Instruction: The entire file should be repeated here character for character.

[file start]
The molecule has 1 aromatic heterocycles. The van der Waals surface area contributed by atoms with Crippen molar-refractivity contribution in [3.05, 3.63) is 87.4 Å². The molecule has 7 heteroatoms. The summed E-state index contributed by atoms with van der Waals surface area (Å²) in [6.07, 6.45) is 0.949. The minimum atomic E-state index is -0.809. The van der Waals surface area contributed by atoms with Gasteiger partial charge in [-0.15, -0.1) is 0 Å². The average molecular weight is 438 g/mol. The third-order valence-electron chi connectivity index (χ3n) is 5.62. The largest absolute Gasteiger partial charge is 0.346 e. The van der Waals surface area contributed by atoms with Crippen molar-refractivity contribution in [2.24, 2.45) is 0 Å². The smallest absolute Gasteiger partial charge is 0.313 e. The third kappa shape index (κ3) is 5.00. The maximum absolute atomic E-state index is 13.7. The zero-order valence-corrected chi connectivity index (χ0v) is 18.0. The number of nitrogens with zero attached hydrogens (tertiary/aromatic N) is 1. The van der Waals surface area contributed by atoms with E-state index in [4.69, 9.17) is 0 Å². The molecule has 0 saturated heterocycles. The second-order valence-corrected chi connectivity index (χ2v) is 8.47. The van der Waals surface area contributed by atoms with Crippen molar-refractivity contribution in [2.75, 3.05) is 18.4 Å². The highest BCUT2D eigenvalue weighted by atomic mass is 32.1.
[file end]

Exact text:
The molecule has 1 aromatic heterocycles. The van der Waals surface area contributed by atoms with Crippen molar-refractivity contribution in [3.05, 3.63) is 87.4 Å². The molecule has 7 heteroatoms. The summed E-state index contributed by atoms with van der Waals surface area (Å²) in [6.07, 6.45) is 0.949. The minimum atomic E-state index is -0.809. The van der Waals surface area contributed by atoms with Gasteiger partial charge in [-0.15, -0.1) is 0 Å². The average molecular weight is 438 g/mol. The third-order valence-electron chi connectivity index (χ3n) is 5.62. The largest absolute Gasteiger partial charge is 0.346 e. The van der Waals surface area contributed by atoms with Crippen molar-refractivity contribution in [2.24, 2.45) is 0 Å². The smallest absolute Gasteiger partial charge is 0.313 e. The third kappa shape index (κ3) is 5.00. The maximum absolute atomic E-state index is 13.7. The zero-order valence-corrected chi connectivity index (χ0v) is 18.0. The number of nitrogens with zero attached hydrogens (tertiary/aromatic N) is 1. The van der Waals surface area contributed by atoms with E-state index in [4.69, 9.17) is 0 Å². The molecule has 0 saturated heterocycles. The second-order valence-corrected chi connectivity index (χ2v) is 8.47. The van der Waals surface area contributed by atoms with Crippen molar-refractivity contribution in [2.75, 3.05) is 18.4 Å². The highest BCUT2D eigenvalue weighted by atomic mass is 32.1.